The Difference between Full-Spectrum vs Broad-Spectrum CBD

Now that you know more about what CBD is, how it works on the brain and body, and how people can consume it, we can explore the differences between full and broad-spectrum CBD. There are three types of CBD: broad and full-spectrum CBD as well as CBD isolate.

CBD isolate is the purest type of CBD you can get your hands on. Unlike broad and full-spectrum CBD, CBD isolate is not usually an oil but instead a crystalline powder. CBD isolate, as the name suggests, is isolated from any other hemp products due to its extensive extraction and filtration process.

CBD isolate contains no other cannabinoids or plant products remaining from the hemp plant such as oils, fats, or terpenes. CBD isolate is your best option if you want to try CBD without consuming anything else. For example, if you have a blood test coming up, no THC will show up since there is none in CBD isolate.

Even though CBD isolate is a powder, you can consume it in the same ways as CBD oils. The most common methods include digestion and sublingual consumption, although you can also use them in vapes and topicals. As for broad and full-spectrum CBD oils, they differ according to the intensity of filtration they have experienced.

What You Need to Know about Broad-Spectrum CBD Oil

Broad-spectrum CBD oil is slightly less filtered than CBD isolate, but it is still more filtered than full-spectrum CBD oil. As with CBD isolate, broad-spectrum CBD also contains no traces of THC. Although, you should always double-check this when it comes to broad-spectrum CBD oil since some brands may contain trace amounts of this cannabinoid.

Unlike CBD isolate, however, broad-spectrum CBD oil may contain other cannabinoids from the hemp plant it is derived from. For example, broad-spectrum CBD may contain terpenes, CBN, and certain plant products such as oils and fats.

These additional plant products are not harmful when consumed. The opposite may be true.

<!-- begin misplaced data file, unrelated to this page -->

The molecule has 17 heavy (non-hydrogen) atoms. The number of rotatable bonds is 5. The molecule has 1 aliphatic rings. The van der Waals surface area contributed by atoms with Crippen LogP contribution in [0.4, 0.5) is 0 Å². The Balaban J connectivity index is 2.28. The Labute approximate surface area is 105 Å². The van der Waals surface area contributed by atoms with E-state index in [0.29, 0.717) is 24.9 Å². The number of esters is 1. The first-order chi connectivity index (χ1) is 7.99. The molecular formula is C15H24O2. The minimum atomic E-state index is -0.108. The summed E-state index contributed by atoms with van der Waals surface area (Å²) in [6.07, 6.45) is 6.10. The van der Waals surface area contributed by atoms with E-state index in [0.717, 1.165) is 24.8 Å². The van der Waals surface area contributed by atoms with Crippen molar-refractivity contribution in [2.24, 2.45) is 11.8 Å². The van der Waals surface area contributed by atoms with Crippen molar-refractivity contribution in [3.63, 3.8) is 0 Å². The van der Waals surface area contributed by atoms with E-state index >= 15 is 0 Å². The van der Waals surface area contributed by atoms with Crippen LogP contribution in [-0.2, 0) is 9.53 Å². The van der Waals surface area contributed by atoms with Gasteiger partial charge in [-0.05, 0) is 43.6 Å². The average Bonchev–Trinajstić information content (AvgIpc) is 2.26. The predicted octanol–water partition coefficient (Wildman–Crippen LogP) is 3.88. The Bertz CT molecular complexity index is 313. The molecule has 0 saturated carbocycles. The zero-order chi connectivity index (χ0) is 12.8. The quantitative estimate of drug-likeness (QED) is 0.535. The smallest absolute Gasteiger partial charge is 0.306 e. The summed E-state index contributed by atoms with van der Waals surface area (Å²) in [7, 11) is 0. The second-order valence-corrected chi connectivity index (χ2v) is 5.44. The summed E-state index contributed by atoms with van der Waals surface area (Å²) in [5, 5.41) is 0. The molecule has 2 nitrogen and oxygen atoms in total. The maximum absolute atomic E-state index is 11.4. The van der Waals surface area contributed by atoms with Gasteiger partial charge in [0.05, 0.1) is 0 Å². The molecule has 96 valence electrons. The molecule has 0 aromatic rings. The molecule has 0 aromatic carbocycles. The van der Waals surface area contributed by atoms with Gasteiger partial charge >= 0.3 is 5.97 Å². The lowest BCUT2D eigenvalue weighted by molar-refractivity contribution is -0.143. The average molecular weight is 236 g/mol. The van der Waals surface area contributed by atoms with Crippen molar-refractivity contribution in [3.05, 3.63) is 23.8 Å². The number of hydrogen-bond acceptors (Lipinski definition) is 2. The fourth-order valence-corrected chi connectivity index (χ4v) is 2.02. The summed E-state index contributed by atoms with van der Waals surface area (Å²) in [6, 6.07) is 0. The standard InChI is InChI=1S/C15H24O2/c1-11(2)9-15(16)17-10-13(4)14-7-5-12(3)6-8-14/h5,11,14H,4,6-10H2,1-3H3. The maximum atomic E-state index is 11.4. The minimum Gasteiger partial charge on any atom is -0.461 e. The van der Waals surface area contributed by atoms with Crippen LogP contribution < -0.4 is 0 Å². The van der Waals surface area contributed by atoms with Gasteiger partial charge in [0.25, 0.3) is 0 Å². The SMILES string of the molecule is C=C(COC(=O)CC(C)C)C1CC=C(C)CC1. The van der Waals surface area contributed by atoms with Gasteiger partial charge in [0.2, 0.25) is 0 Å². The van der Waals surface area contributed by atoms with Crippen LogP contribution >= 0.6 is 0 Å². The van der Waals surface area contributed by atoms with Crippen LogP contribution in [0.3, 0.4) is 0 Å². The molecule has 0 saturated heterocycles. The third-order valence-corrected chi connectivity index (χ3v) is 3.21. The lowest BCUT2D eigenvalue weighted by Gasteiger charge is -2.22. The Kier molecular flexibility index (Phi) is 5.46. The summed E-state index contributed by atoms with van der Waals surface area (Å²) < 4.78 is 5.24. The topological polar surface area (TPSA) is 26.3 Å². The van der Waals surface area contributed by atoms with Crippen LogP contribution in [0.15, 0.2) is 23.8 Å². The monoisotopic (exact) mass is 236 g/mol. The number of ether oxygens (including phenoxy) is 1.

Even though more studies are necessary to solidify the facts, some believe that broad-spectrum CBD may be more beneficial than CBD isolate because of the nutrients from the additional plant products. Broad-spectrum CBD products may have anti-inflammatory and anti-seizure properties. As it happens, the FDA has even approved a certain medication to treat seizures with the main ingredient being CBD.

So, now that you’ve seen what broad-spectrum CBD has to offer, what should you expect from full-spectrum CBD?

What You Need to Know About Full-Spectrum CBD Oil

Full-spectrum CBD oil is the least filtered of all the types of CBD. Because of this, full-spectrum CBD offers the entourage effect. This effect involves how the various compounds of the hemp plant work together to provide various health benefits to the body, more benefits than when taking the compounds individually.

Beyond the CBD, terpenes, and other cannabinoids, full-spectrum CBD may also contain flavonoids and small amounts of THC. The amount of THC in full-spectrum CBD should never exceed 0.3%. THC levels higher than this may be illegal.

THC levels at 0.3% and below are too low to produce a high, but they may be beneficial to your health. Out of all the different kinds of CBD, full-spectrum CBD oil is a favorite among many, mainly due to its entourage effect. The benefits of full-spectrum CBD oil are similar to broad-spectrum CBD and can include anti-inflammatory and anti-seizure effects.

CBD may also act as an antioxidant. Antioxidants may help reduce the development of cancer. This is because of how cancer cells may develop from an excess of oxidized free radicles that can cause inflammation in the body.

Antioxidants in the body may be able to help diminish the effects of these free radicles and soothe any inflammation in the body.

Everything You Need to Know About Full-Spectrum vs Broad-Spectrum CBD

By the end of this article, you should know all about the difference between full-spectrum vs broad-spectrum CBD. With this information, you can be confident that you’ll make the right decision when it comes to choosing the right CBD for you.

To learn more, check out the health section on our website.